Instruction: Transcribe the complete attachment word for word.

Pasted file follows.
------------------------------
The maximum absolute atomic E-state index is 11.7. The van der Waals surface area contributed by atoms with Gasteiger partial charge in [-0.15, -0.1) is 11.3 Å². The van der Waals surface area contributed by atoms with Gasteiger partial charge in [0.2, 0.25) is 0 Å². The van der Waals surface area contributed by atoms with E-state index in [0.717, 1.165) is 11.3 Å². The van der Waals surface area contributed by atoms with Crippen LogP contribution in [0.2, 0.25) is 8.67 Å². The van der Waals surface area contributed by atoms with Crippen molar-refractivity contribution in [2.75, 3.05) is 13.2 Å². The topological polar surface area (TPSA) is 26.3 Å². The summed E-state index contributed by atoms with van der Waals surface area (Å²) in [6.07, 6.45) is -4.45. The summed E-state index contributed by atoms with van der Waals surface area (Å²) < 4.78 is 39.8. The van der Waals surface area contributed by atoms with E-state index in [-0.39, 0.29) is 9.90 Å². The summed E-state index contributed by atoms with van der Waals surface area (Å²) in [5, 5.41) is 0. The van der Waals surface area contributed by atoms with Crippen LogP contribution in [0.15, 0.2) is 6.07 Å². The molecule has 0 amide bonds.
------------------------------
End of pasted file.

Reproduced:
The maximum absolute atomic E-state index is 11.7. The van der Waals surface area contributed by atoms with Gasteiger partial charge in [-0.15, -0.1) is 11.3 Å². The van der Waals surface area contributed by atoms with Gasteiger partial charge in [0.2, 0.25) is 0 Å². The van der Waals surface area contributed by atoms with E-state index in [0.717, 1.165) is 11.3 Å². The van der Waals surface area contributed by atoms with Crippen LogP contribution in [0.2, 0.25) is 8.67 Å². The van der Waals surface area contributed by atoms with Crippen molar-refractivity contribution in [2.75, 3.05) is 13.2 Å². The topological polar surface area (TPSA) is 26.3 Å². The summed E-state index contributed by atoms with van der Waals surface area (Å²) in [6.07, 6.45) is -4.45. The summed E-state index contributed by atoms with van der Waals surface area (Å²) < 4.78 is 39.8. The van der Waals surface area contributed by atoms with E-state index in [-0.39, 0.29) is 9.90 Å². The summed E-state index contributed by atoms with van der Waals surface area (Å²) in [5, 5.41) is 0. The van der Waals surface area contributed by atoms with Crippen LogP contribution in [0.15, 0.2) is 6.07 Å². The molecule has 0 amide bonds.